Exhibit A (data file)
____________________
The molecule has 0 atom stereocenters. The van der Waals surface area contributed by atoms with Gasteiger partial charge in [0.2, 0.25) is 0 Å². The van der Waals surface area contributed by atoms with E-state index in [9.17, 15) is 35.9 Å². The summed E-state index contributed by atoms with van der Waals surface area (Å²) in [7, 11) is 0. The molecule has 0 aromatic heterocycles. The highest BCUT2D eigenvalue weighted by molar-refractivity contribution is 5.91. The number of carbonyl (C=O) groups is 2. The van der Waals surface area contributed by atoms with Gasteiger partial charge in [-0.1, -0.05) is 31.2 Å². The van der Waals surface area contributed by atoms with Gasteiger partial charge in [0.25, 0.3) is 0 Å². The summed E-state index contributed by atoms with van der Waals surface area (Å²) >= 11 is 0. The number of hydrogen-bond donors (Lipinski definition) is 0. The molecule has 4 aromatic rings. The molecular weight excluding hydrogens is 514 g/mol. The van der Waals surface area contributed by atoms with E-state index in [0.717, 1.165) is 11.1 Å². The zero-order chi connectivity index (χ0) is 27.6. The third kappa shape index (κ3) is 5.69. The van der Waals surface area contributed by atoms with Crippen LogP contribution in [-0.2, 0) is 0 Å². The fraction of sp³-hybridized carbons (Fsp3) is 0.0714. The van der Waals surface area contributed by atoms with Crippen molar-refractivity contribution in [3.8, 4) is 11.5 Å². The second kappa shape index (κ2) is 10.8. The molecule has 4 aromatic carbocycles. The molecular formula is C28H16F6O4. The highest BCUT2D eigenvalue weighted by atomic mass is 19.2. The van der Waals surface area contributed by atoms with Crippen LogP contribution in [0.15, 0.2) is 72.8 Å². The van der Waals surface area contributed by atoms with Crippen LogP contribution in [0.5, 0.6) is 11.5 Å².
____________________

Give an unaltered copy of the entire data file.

The molecule has 0 atom stereocenters. The van der Waals surface area contributed by atoms with Gasteiger partial charge in [0.2, 0.25) is 0 Å². The van der Waals surface area contributed by atoms with E-state index in [9.17, 15) is 35.9 Å². The summed E-state index contributed by atoms with van der Waals surface area (Å²) in [7, 11) is 0. The molecule has 0 aromatic heterocycles. The highest BCUT2D eigenvalue weighted by molar-refractivity contribution is 5.91. The number of carbonyl (C=O) groups is 2. The van der Waals surface area contributed by atoms with Gasteiger partial charge in [-0.1, -0.05) is 31.2 Å². The van der Waals surface area contributed by atoms with Gasteiger partial charge in [0.25, 0.3) is 0 Å². The summed E-state index contributed by atoms with van der Waals surface area (Å²) >= 11 is 0. The number of hydrogen-bond donors (Lipinski definition) is 0. The molecule has 4 aromatic rings. The molecular weight excluding hydrogens is 514 g/mol. The van der Waals surface area contributed by atoms with E-state index in [0.717, 1.165) is 11.1 Å². The zero-order chi connectivity index (χ0) is 27.6. The third kappa shape index (κ3) is 5.69. The van der Waals surface area contributed by atoms with Crippen LogP contribution in [-0.2, 0) is 0 Å². The fraction of sp³-hybridized carbons (Fsp3) is 0.0714. The van der Waals surface area contributed by atoms with Crippen molar-refractivity contribution in [3.8, 4) is 11.5 Å². The second kappa shape index (κ2) is 10.8. The molecule has 4 aromatic carbocycles. The molecular formula is C28H16F6O4. The highest BCUT2D eigenvalue weighted by atomic mass is 19.2. The van der Waals surface area contributed by atoms with Crippen LogP contribution in [0.15, 0.2) is 72.8 Å². The van der Waals surface area contributed by atoms with Crippen LogP contribution in [0.5, 0.6) is 11.5 Å².